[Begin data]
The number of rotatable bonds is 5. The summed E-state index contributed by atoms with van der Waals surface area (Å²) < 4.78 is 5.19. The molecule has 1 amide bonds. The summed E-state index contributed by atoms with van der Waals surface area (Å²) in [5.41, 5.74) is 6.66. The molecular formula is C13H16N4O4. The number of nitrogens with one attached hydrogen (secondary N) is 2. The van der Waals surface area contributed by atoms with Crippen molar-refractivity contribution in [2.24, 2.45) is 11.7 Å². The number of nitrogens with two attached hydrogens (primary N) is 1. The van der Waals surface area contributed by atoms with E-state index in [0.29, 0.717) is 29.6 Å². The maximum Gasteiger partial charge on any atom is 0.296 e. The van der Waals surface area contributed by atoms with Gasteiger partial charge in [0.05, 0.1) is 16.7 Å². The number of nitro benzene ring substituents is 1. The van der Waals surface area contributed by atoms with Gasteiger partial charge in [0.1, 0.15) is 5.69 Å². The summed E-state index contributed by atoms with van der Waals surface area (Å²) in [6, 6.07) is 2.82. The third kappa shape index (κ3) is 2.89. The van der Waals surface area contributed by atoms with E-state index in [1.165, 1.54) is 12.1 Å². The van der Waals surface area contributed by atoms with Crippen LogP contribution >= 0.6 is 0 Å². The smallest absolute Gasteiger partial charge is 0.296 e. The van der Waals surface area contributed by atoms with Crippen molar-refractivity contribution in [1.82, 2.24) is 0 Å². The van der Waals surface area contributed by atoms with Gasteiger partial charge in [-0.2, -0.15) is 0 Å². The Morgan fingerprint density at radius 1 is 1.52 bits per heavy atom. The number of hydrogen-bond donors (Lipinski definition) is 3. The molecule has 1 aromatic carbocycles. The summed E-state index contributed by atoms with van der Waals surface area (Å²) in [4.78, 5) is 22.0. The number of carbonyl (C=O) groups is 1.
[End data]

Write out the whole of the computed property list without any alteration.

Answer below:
The number of rotatable bonds is 5. The summed E-state index contributed by atoms with van der Waals surface area (Å²) < 4.78 is 5.19. The molecule has 1 amide bonds. The summed E-state index contributed by atoms with van der Waals surface area (Å²) in [5.41, 5.74) is 6.66. The molecular formula is C13H16N4O4. The number of nitrogens with one attached hydrogen (secondary N) is 2. The van der Waals surface area contributed by atoms with Crippen molar-refractivity contribution in [2.24, 2.45) is 11.7 Å². The number of nitrogens with two attached hydrogens (primary N) is 1. The van der Waals surface area contributed by atoms with E-state index in [0.29, 0.717) is 29.6 Å². The maximum Gasteiger partial charge on any atom is 0.296 e. The van der Waals surface area contributed by atoms with Gasteiger partial charge in [0.05, 0.1) is 16.7 Å². The number of nitro benzene ring substituents is 1. The van der Waals surface area contributed by atoms with Gasteiger partial charge in [0.1, 0.15) is 5.69 Å². The summed E-state index contributed by atoms with van der Waals surface area (Å²) in [6, 6.07) is 2.82. The third kappa shape index (κ3) is 2.89. The van der Waals surface area contributed by atoms with E-state index in [1.165, 1.54) is 12.1 Å². The van der Waals surface area contributed by atoms with Crippen LogP contribution >= 0.6 is 0 Å². The smallest absolute Gasteiger partial charge is 0.296 e. The van der Waals surface area contributed by atoms with Crippen molar-refractivity contribution in [1.82, 2.24) is 0 Å². The van der Waals surface area contributed by atoms with Gasteiger partial charge in [-0.2, -0.15) is 0 Å². The Morgan fingerprint density at radius 1 is 1.52 bits per heavy atom. The number of hydrogen-bond donors (Lipinski definition) is 3. The molecule has 1 aromatic carbocycles. The summed E-state index contributed by atoms with van der Waals surface area (Å²) in [4.78, 5) is 22.0. The number of carbonyl (C=O) groups is 1.